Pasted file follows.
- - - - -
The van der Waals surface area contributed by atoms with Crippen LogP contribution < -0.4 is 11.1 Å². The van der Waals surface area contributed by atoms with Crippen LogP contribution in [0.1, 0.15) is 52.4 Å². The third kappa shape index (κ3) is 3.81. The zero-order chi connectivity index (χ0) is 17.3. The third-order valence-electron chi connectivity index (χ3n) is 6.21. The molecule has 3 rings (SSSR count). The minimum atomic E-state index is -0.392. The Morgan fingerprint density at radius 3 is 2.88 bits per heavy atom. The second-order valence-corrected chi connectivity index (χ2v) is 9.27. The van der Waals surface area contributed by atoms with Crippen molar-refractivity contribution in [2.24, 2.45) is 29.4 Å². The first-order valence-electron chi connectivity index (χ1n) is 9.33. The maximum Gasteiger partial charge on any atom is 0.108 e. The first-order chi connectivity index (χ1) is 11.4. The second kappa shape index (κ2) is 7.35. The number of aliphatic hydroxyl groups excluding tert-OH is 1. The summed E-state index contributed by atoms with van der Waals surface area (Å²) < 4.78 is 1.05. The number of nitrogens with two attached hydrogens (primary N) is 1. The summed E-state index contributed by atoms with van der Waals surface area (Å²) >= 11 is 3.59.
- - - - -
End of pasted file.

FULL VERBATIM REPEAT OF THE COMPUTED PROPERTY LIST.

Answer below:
The van der Waals surface area contributed by atoms with Crippen LogP contribution < -0.4 is 11.1 Å². The van der Waals surface area contributed by atoms with Crippen LogP contribution in [0.1, 0.15) is 52.4 Å². The third kappa shape index (κ3) is 3.81. The zero-order chi connectivity index (χ0) is 17.3. The third-order valence-electron chi connectivity index (χ3n) is 6.21. The molecule has 3 rings (SSSR count). The minimum atomic E-state index is -0.392. The Morgan fingerprint density at radius 3 is 2.88 bits per heavy atom. The second-order valence-corrected chi connectivity index (χ2v) is 9.27. The van der Waals surface area contributed by atoms with Crippen molar-refractivity contribution in [2.24, 2.45) is 29.4 Å². The first-order valence-electron chi connectivity index (χ1n) is 9.33. The maximum Gasteiger partial charge on any atom is 0.108 e. The first-order chi connectivity index (χ1) is 11.4. The second kappa shape index (κ2) is 7.35. The number of aliphatic hydroxyl groups excluding tert-OH is 1. The summed E-state index contributed by atoms with van der Waals surface area (Å²) < 4.78 is 1.05. The number of nitrogens with two attached hydrogens (primary N) is 1. The summed E-state index contributed by atoms with van der Waals surface area (Å²) >= 11 is 3.59.